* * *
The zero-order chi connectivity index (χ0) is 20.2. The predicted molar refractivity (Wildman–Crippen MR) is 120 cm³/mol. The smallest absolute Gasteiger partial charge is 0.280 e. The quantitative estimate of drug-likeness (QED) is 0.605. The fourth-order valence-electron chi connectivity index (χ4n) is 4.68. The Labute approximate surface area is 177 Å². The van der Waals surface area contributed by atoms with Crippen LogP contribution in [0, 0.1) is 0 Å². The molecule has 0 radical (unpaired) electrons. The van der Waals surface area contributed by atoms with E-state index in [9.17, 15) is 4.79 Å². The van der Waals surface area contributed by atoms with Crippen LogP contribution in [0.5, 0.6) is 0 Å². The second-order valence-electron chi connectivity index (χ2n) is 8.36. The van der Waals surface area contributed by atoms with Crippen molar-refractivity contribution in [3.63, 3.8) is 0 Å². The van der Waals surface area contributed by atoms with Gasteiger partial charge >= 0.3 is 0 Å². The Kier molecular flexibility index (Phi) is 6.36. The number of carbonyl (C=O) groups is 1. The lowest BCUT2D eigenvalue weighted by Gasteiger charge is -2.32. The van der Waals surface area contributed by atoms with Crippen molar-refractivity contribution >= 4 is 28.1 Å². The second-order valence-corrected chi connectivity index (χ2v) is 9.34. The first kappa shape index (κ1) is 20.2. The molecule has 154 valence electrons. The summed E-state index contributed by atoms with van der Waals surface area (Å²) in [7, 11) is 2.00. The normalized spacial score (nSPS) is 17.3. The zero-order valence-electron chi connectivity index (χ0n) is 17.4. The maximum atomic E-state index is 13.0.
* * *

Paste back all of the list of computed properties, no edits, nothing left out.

The zero-order chi connectivity index (χ0) is 20.2. The predicted molar refractivity (Wildman–Crippen MR) is 120 cm³/mol. The smallest absolute Gasteiger partial charge is 0.280 e. The quantitative estimate of drug-likeness (QED) is 0.605. The fourth-order valence-electron chi connectivity index (χ4n) is 4.68. The Labute approximate surface area is 177 Å². The van der Waals surface area contributed by atoms with Crippen LogP contribution in [0, 0.1) is 0 Å². The molecule has 0 radical (unpaired) electrons. The van der Waals surface area contributed by atoms with E-state index in [9.17, 15) is 4.79 Å². The van der Waals surface area contributed by atoms with Crippen LogP contribution in [0.5, 0.6) is 0 Å². The second-order valence-electron chi connectivity index (χ2n) is 8.36. The van der Waals surface area contributed by atoms with Crippen molar-refractivity contribution in [3.63, 3.8) is 0 Å². The van der Waals surface area contributed by atoms with Gasteiger partial charge >= 0.3 is 0 Å². The Kier molecular flexibility index (Phi) is 6.36. The number of carbonyl (C=O) groups is 1. The lowest BCUT2D eigenvalue weighted by Gasteiger charge is -2.32. The van der Waals surface area contributed by atoms with Crippen molar-refractivity contribution >= 4 is 28.1 Å². The second-order valence-corrected chi connectivity index (χ2v) is 9.34. The first kappa shape index (κ1) is 20.2. The molecule has 154 valence electrons. The summed E-state index contributed by atoms with van der Waals surface area (Å²) in [7, 11) is 2.00. The normalized spacial score (nSPS) is 17.3. The zero-order valence-electron chi connectivity index (χ0n) is 17.4. The maximum atomic E-state index is 13.0.